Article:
Courses/Computer Science/CPSC 355.W2014/Lecture Notes/Pipeline

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We are not going to dwell too heavily on the SPARC instruction format because (1) you should read about it in the readings for this week and (2) we will examine SPARC in greater detail in week 11.

We will examine the general topic of pipelining and how it relates to the instruction format (in general) and with respect to SPARC.

Terms and Concepts

  • sequential execution
  • pipeline, pipelining
  • instruction level parallelism (ILP)
  • data conflict, register conflicts, resource conflicts
  • branch prediction
  • stall
  • delay slot

Class Notes

Simple, non-pipelined execution of FDX cycle:

                T0   T1   T2   T3    T4    T5    T6    T7   T8   T9  T10
PUSH EAX        FI   D    FO   X     WB   
MOV EAX, 0x0                               FI   D    FO    X     WB 
XOR EBX, EBX                                                         FI   D     FO    X     WB
INC EBX     

Note that the 8088 we're looking at is not pipelined; it only performs some instruction prefetching. We use the x86 language simply for illustration.

Ideal pipeline: at each clock cycle, a new instruction proceeds into the pipeline. During T4 -- T6, pipeline is full and graduating one instruction per cycle rather than one instruction every 5 cycles.

The chart below is "idealized" -- it represents a non-existent reality that demonstrates the potential benefits of a pipeline and full ILP.

                T0   T1   T2   T3    T4    T5    T6    T7   T8   T9  T10
PUSH EAX        FI   D    FO   X     WB   
MOV EAX, 0x0         FI   D    FO    X     WB 
XOR EBX, EBX              FI   D     FO    X     WB
INC EBX                        FI    D     FO    X     WB
ADD EAX, EBX                         FI    D     FO    X    WB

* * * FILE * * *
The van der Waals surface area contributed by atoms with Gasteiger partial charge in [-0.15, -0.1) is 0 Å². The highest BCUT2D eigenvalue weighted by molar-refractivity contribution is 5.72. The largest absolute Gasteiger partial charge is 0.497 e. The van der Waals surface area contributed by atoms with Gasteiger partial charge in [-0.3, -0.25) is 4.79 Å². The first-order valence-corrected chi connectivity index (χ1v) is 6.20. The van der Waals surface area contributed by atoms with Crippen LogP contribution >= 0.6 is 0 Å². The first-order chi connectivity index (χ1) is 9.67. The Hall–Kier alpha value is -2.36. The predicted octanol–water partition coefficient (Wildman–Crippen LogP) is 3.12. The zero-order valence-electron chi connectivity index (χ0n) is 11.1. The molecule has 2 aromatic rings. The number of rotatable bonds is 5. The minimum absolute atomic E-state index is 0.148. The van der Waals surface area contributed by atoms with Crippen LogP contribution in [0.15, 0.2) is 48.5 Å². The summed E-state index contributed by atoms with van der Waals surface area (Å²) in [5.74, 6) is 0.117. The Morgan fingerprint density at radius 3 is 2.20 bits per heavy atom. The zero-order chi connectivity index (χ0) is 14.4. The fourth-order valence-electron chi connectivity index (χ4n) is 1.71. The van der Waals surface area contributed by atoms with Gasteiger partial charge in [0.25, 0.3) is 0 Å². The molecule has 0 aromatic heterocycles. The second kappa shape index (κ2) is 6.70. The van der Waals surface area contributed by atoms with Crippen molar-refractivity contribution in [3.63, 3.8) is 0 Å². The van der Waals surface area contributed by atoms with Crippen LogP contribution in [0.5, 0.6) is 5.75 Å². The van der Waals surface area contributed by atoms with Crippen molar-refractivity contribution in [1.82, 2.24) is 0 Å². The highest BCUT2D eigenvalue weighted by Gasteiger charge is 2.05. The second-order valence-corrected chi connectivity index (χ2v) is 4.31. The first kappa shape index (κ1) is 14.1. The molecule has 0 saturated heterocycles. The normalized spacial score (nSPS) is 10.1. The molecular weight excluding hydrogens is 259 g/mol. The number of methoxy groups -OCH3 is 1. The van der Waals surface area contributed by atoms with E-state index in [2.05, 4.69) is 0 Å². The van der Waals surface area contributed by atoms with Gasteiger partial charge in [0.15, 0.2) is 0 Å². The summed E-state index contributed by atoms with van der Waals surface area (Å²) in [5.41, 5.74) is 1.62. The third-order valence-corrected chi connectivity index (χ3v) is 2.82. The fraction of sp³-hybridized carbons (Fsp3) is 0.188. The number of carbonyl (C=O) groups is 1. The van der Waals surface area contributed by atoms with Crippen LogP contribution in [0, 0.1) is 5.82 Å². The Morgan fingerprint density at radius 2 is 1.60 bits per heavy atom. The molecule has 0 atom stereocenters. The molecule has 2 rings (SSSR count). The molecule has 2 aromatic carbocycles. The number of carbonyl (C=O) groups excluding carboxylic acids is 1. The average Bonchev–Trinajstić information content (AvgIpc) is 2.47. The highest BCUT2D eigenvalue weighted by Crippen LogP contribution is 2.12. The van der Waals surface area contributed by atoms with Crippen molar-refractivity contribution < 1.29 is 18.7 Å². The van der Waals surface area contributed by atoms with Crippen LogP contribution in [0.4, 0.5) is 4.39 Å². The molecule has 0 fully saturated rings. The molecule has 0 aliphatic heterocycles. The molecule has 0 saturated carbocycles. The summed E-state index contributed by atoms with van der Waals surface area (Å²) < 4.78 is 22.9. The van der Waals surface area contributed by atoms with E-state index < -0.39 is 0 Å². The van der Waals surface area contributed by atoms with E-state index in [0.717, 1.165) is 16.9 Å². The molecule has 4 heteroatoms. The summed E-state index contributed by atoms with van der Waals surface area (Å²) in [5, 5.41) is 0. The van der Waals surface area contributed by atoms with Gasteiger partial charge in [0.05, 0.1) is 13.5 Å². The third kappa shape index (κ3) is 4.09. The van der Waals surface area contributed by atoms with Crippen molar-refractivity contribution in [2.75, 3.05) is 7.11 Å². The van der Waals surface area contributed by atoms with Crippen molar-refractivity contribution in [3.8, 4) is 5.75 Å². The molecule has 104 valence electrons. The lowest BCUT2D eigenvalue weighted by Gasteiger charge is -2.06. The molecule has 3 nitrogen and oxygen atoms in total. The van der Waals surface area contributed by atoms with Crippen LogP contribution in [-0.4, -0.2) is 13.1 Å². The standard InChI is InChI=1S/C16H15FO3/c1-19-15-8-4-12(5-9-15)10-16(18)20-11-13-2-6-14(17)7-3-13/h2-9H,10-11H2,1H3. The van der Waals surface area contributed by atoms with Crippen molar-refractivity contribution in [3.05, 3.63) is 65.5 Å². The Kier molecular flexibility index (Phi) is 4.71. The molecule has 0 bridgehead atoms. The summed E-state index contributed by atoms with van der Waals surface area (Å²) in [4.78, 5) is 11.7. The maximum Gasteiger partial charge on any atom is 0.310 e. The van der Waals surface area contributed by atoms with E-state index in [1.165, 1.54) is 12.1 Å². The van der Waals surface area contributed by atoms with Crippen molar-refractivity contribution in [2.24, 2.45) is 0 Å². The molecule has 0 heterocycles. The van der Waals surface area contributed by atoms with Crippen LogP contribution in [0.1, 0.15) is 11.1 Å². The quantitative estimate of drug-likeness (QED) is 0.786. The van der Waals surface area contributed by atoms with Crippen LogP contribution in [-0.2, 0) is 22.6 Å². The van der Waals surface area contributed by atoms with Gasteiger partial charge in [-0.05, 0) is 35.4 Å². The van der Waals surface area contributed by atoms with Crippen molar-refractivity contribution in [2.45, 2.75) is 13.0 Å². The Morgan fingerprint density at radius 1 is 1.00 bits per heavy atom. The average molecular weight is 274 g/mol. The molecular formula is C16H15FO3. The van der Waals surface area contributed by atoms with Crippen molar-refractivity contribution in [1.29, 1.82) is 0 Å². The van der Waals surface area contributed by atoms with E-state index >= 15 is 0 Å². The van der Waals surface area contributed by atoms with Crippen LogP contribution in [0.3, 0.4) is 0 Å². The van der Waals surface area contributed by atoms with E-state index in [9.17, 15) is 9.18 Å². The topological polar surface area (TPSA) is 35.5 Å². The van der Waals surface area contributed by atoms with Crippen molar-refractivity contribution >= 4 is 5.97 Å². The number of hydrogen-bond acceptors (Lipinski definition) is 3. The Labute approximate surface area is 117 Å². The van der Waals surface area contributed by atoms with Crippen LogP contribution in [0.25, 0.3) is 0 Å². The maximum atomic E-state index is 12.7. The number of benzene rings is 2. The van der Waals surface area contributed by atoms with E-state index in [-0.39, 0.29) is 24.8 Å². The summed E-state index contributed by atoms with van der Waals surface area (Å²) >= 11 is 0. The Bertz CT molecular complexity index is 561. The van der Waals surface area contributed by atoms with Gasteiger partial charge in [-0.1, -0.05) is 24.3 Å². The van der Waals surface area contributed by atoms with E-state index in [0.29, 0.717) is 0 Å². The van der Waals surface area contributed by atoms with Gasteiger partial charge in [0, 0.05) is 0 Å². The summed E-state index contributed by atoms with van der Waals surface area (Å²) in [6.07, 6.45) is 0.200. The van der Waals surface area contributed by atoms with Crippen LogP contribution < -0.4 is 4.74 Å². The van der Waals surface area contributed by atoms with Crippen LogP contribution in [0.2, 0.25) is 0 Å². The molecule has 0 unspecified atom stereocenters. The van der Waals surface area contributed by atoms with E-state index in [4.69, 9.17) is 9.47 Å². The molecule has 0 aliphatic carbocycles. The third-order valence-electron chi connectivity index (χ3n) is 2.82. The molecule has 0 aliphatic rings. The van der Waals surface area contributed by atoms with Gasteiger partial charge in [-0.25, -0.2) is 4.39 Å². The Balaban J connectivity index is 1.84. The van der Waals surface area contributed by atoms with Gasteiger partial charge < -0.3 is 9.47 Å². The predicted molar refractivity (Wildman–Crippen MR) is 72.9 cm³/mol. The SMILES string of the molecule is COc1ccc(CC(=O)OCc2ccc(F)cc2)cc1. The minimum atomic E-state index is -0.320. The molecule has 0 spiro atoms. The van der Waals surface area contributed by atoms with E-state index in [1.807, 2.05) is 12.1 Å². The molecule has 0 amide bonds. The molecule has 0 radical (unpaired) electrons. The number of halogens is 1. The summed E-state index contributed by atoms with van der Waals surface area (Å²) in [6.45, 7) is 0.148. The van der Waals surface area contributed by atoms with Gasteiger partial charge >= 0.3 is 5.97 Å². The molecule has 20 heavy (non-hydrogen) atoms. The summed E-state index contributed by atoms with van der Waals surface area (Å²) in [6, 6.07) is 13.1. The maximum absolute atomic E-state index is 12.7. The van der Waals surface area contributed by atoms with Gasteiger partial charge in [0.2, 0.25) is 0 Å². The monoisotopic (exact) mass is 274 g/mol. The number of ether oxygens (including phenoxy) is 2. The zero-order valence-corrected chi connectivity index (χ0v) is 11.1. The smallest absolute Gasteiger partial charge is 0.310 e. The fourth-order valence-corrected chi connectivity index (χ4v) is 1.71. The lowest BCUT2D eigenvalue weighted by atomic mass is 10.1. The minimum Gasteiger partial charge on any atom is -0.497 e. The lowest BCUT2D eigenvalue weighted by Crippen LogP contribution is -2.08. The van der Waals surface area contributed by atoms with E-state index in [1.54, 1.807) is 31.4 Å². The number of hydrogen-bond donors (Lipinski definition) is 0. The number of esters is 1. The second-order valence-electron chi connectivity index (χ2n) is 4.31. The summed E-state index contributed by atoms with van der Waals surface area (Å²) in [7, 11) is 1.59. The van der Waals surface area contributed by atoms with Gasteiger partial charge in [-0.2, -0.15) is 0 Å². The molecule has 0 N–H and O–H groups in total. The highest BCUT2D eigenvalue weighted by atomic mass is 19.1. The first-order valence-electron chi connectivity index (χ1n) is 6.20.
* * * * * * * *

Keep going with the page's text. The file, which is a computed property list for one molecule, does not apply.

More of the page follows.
NOP                                        FI    D     FO   X   WB
INC EAX                                          FI    D    FO  X    WB

Dilemna: we want high ILP because (1) it makes 100% use of the available circuitry and (2) it greatly speeds up execution throughput, but we NEED to maintain the semantics of the ISA (i.e., the public, known behavior of the instructions as "atomic" units of execution).

  1. Issue1: Instructions have data dependencies between themselves and subsequent or preceeding instructions.
  2. Issue2: Instructions have functional dependencies between themselves given the limited number of functional units and scratch registers present in the ISA.

These resource and data conflicts interfere with ideal ILP:

1) operand is being written back to while subsequent instruction is fetching it (need to stall)
2) all available functional units are being used by X stage (e.g., no more ADDers available)

RISC ISAs / approaches sometimes make this work easier because the load/store discipline typically means dealing with conflicts between registers, which are easier to keep track of than arbitrary dynamically-computed memory locations.

There are different approaches for an ISA designer to take. The work can be put on the back of:

  • the programmer
  • the compiler
  • the microarchitecture

A solution is to stall the pipeline for one cycle (i.e., introduce a bubble). Compilers that know this can "schedule" or reorder instructions to fill in the delay slots. Assembly programmers can do the same thing, but have to keep track of what the ISA will be doing at execution time. As an alternative, the microarchitecture can attempt to deal with this by either simply stalling, or trying to forward results, or trying to launch another instruction (superscalar), or trying these and falling back to stalling.